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Everyone knows there's a Fed meeting tonight, everyone knows that inflation's too high, and everyone knows that the Fed will hike another 75bps as part of the plan to combat it.
It's got all the makings of a complete non-event. Zero shock value, the same old lines about commitments, targets, war and uncertainty.
That doesn't mean it will be a non-event though.
There's plenty to watch out for. 👇
1% (100bps) Hike
Unlikely, but FedWatch has this at 26% odds so it can't be entirely ruled out...
Roughly 10 days ago, before the merciful peace of the blackout period, Fed officials including Waller, Bullard, Mester & Bostic all basically said that 100bps was probably too much right now. No Fed official has explicitly backed a 1% rate hike.
The closest of them was Waller who said he would look at retail sales (which came in somewhere between fine and meh) as a gauge.
A larger hike seems unlikely based on forward guidance, but forward guidance isn't the guiding force it once was...
There's a slight risk they have a moment of clarity and super-size it, but it's definitely not the base case and would likely come as a shock.
Esther George was a lonely dissenter last time. Will her concerns be echoed by more Fed members this time around...? 👇
“more abrupt changes in interest rates could create strains, either in the economy or financial markets, that would undermine the Fed’s ability to deliver on the higher path of rates communicated.”
Basically, if we go too fast, everything breaks and we have to stop hiking before inflation's back under our mystical (or mythical?) spell.
When is a recession not a recession?
Kidding. It's never that simple.
ICYMI, the White House was trying to get ahead of the recession narrative this week, which has led to plenty of mud-slinging ahead of tomorrow's GDP print. 👇
There's every chance one definition of a recession will be met tomorrow, but it'll be the shittiest recession ever. Record low unemployment, loads of job openings, companies still posting strong profits. TL;DR 👇
Low unemployment (and maybe the Sahm Rule) will come up if the Fed pushes back on the recession narrative. And if you want to know more recession 'definitions' have a read of this 👇
Tim's Rule: Until we see at least one NFP print with a minus sign in front of it, there's no chance they'll acknowledge that the economy is in a recession.
While definitions matter, so do headlines. From the Fed's perspective, having a lot of people think the economy's in a recession won't be a bad thing. Everything they're doing is to slow demand and get people to spend less.
However, the Fed doesn't communicate with the little people. They communicate with markets, and any admission that the economy is in recession will be seen as a chink in their hiking armour.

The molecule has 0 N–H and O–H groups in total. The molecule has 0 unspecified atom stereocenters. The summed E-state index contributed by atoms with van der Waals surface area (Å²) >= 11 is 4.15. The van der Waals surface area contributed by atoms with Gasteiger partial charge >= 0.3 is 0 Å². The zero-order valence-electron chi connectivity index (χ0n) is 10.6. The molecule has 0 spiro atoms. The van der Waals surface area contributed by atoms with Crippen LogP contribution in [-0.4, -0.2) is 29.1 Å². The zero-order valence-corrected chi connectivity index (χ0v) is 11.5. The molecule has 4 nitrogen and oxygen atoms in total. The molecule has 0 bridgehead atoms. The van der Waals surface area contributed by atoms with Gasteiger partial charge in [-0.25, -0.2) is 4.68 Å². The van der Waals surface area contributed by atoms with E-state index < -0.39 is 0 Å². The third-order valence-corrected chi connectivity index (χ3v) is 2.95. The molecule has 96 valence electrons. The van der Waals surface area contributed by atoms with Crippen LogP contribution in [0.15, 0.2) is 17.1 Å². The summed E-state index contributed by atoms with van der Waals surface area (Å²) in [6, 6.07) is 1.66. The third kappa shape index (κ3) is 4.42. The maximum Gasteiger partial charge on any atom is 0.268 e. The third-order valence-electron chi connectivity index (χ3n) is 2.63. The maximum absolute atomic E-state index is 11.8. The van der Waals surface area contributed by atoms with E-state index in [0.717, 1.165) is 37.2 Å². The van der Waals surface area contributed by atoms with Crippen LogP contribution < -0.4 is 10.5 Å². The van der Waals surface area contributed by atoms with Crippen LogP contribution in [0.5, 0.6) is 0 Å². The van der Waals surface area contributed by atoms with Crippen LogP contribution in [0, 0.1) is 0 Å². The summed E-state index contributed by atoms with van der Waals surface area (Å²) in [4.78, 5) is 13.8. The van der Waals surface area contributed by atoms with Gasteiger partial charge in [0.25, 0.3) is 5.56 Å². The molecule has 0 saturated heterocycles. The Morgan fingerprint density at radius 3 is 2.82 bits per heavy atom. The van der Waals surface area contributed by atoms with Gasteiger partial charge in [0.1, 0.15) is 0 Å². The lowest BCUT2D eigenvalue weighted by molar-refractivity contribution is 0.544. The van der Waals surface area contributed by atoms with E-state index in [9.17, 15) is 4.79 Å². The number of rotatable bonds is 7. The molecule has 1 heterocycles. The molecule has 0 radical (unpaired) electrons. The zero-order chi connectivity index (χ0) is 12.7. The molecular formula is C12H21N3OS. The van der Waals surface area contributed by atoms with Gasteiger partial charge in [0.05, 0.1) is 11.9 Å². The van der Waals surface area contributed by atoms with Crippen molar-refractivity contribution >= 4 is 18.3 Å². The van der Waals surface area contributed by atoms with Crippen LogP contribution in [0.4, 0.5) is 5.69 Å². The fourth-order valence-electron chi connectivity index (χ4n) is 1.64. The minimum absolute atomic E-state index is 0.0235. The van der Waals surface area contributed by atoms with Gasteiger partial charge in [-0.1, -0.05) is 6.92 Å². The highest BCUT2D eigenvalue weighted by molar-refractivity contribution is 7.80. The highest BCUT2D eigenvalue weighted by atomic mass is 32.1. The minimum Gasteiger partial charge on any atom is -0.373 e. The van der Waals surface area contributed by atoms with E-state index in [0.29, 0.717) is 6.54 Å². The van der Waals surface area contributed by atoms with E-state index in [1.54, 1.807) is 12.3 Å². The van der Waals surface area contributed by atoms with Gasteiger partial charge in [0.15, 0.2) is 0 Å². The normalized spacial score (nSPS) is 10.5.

Which leads nicely on to...
Ackman Asks: “Market pricing implies that the terminal FF rate will peak at 3.4% in 12/22 immediately declining thereafter to 2.7% by YE ‘23.
What factors would cause the Federal Reserve to immediately lower rates after just raising them?”
Here's what he's on about 👇
Story of the wiggly lines: After the last Fed meeting, rate hikes were seen peaking at 4.05% (green line hits white horizontal line). Markets have quickly repriced that back down to about 3.33% by year end (blue line).
By the end of next year, the Fed will have cut rates back down to 2.86% (yellow line).
Way I see it, this is mainly driven by three possible assumptions.
- Markets don't believe the economy is strong enough to withstand prolonged hikes (proper recession, increasing unemployment, forces Fed pivot)
- Markets don't believe the Fed has the balls to stay the course
(lack of testicular fortitude forces Fed pivot)
- Markets believe inflation will fall rapidly
("we knew it'd be transitory in the end" Fed pivot)
In reality, it's probably some combination of all three. Either way, this is what I'll be watching for most attentively...
Will the Fed credibly push back against the pricing of 2023 rate cuts?
This will probably come up in the press conference rather than the statement, (although if they really wanted to make the point, they'd put it in the statement) but the market already pricing cuts for early 2023 signals that "they're not getting the message".
Powell laid it out after June's meeting:
“Is there a risk we would go too far? Certainly there’s a risk. The bigger mistake to make—let’s put it that way—would be to fail to restore price stability.”
Will he back that up again tonight?
Market pricing of the terminal rate (peak interest rate in the cycle) and the re-pricing of cuts is the key focus for me. If the Fed pushes back firmly against 2023 cuts and projects a higher path for rates I'd expect to see more dollar strength.
Whatever happens tonight, it looks to me like markets are pricing in what they want to happen (a quick return to 'certainty'), rather than what's likely to happen (or even what needs to happen to get inflation back under control).
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